Working with mice, a multicenter team of researchers has found a new way to reduce the abnormal blood vessel growth and leakage in the eye that accompany some eye diseases. The finding could lead to the development of new drugs for wet macular degeneration and diabetic macular edema.

The team reports their findings in the Sept. 2 issue of The Journal of Clinical Investigation.

The current standard of clinical care for  and  is repeated injections into the eye of antibodies against a protein called VEGF. Each injection costs thousands of dollars. This study revealed a way to indirectly mitigate the bad effects of VEGF by activating a biochemical chain of events, or pathway, that suppresses the protein.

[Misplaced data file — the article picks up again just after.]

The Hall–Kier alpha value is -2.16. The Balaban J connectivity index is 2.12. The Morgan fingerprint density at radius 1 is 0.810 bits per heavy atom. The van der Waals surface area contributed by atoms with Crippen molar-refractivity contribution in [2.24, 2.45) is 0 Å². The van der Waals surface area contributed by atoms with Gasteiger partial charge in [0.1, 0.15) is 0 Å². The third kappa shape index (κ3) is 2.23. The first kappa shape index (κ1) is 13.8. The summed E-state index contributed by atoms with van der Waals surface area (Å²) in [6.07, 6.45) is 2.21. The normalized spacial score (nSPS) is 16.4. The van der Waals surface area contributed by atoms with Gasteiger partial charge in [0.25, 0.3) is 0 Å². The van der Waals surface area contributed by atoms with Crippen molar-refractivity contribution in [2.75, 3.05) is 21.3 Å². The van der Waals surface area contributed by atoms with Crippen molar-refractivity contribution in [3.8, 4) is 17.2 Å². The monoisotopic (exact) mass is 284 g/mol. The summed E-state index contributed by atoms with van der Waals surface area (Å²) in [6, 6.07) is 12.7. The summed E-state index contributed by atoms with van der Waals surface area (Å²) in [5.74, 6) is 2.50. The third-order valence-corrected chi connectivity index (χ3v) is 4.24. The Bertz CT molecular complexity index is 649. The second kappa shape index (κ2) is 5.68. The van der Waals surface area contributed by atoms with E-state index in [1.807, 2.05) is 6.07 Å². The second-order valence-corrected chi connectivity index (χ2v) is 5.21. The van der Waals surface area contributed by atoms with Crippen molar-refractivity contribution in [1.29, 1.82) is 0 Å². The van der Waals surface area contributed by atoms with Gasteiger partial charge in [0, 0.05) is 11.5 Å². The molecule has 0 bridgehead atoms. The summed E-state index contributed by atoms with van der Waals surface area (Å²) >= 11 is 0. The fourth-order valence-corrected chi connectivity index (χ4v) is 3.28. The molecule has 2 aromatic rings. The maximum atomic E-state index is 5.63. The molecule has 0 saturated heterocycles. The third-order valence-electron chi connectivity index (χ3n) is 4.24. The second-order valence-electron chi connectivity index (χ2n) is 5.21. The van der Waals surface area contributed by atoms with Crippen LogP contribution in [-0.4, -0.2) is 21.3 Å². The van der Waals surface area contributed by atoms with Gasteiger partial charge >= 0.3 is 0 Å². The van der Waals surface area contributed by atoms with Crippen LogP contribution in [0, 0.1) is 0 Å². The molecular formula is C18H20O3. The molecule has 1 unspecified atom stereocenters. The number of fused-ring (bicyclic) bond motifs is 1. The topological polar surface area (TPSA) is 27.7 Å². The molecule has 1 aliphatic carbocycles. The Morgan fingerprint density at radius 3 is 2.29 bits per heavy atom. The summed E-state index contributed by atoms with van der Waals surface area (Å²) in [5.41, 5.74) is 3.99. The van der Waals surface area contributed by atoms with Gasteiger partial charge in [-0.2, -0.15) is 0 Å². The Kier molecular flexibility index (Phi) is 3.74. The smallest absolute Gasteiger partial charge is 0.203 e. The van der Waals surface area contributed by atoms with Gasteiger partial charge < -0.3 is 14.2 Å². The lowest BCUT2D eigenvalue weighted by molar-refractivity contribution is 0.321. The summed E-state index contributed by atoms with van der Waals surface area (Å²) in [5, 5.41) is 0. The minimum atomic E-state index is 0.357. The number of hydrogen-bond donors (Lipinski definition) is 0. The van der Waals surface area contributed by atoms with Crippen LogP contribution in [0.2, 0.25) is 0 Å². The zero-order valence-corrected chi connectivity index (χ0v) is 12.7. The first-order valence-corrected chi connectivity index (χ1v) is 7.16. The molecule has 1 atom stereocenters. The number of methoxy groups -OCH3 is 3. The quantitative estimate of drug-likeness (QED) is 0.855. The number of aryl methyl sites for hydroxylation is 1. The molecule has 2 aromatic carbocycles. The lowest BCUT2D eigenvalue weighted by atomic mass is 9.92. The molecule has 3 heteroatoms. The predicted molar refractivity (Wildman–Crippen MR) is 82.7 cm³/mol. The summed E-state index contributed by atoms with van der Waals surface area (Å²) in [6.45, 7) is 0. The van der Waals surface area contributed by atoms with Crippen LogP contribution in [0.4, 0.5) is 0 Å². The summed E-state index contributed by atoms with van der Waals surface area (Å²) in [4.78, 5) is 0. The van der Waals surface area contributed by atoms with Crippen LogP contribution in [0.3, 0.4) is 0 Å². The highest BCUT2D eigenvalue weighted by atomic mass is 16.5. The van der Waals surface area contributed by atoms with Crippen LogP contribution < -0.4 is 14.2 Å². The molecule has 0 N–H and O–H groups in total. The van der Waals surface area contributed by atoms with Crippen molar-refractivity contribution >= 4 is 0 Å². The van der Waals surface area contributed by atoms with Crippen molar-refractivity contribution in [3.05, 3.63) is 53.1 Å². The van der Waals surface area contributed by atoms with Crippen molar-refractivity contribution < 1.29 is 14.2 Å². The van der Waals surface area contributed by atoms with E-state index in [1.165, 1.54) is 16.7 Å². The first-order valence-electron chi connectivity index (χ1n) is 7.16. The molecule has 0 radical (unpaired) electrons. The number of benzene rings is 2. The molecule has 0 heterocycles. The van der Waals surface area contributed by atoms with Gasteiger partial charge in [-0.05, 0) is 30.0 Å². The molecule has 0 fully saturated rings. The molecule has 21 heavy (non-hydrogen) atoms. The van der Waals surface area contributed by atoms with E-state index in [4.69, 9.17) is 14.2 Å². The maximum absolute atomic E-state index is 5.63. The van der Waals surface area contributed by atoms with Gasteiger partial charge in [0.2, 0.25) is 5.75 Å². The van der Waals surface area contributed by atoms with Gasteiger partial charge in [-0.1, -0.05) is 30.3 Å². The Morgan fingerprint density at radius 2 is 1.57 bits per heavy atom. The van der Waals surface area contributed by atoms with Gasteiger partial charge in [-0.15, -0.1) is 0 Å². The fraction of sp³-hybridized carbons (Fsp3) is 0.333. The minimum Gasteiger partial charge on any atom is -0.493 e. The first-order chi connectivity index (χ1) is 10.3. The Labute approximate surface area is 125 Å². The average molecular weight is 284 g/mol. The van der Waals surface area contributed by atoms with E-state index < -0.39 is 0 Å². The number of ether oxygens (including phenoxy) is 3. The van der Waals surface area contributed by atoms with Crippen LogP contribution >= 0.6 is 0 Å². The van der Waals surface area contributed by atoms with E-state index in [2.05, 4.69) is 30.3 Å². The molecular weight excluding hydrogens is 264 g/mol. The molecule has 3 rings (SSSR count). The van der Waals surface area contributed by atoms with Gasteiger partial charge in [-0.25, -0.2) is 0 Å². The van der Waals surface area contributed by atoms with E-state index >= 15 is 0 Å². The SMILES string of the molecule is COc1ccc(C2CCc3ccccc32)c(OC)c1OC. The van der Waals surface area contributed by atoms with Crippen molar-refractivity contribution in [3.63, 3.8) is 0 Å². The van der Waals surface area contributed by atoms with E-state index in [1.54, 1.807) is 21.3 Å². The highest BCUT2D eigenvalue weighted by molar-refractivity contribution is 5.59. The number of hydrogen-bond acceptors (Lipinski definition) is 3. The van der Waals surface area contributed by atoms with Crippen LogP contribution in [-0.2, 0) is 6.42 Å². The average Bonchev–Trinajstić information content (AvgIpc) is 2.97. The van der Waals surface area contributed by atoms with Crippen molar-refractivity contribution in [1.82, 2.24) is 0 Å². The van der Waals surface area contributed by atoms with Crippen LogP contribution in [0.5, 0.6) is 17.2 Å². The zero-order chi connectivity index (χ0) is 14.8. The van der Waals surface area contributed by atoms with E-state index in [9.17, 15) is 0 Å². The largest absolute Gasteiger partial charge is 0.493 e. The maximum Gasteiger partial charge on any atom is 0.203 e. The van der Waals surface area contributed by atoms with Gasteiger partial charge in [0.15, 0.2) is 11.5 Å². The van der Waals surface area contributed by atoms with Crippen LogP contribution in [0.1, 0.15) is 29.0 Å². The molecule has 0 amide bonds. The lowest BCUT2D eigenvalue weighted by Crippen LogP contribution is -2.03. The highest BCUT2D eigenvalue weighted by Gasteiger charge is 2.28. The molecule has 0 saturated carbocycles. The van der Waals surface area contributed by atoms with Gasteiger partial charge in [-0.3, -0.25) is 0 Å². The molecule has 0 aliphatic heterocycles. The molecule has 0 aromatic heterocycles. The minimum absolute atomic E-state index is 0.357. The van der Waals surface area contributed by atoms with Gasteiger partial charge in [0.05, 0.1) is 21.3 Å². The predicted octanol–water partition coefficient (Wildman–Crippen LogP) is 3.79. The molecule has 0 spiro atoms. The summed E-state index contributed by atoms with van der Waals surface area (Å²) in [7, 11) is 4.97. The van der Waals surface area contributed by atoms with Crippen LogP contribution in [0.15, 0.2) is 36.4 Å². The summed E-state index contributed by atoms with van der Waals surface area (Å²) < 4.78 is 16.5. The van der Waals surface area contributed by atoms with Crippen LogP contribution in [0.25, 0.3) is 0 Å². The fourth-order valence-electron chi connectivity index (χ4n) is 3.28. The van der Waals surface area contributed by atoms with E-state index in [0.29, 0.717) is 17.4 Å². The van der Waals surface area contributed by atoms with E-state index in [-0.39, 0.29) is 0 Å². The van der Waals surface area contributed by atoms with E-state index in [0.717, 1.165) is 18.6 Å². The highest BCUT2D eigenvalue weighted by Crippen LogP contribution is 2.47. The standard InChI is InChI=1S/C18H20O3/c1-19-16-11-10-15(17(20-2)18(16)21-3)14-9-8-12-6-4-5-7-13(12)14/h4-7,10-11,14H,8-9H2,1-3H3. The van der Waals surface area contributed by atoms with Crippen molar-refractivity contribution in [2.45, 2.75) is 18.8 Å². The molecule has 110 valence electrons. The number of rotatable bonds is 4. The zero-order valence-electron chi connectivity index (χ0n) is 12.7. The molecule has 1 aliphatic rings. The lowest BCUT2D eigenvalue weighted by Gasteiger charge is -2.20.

This indirect way of reducing VEGF’s effects is not as dangerous as directly blocking the protein. Antibodies that block VEGF must be injected into the eye to minimize side effects to the rest of the body, such as stroke. But a drug with the indirect action identified in this study could potentially be injected under the skin with relative safety, the researchers say. Patients could thus give themselves…. Read more:
Source: Medical Xpress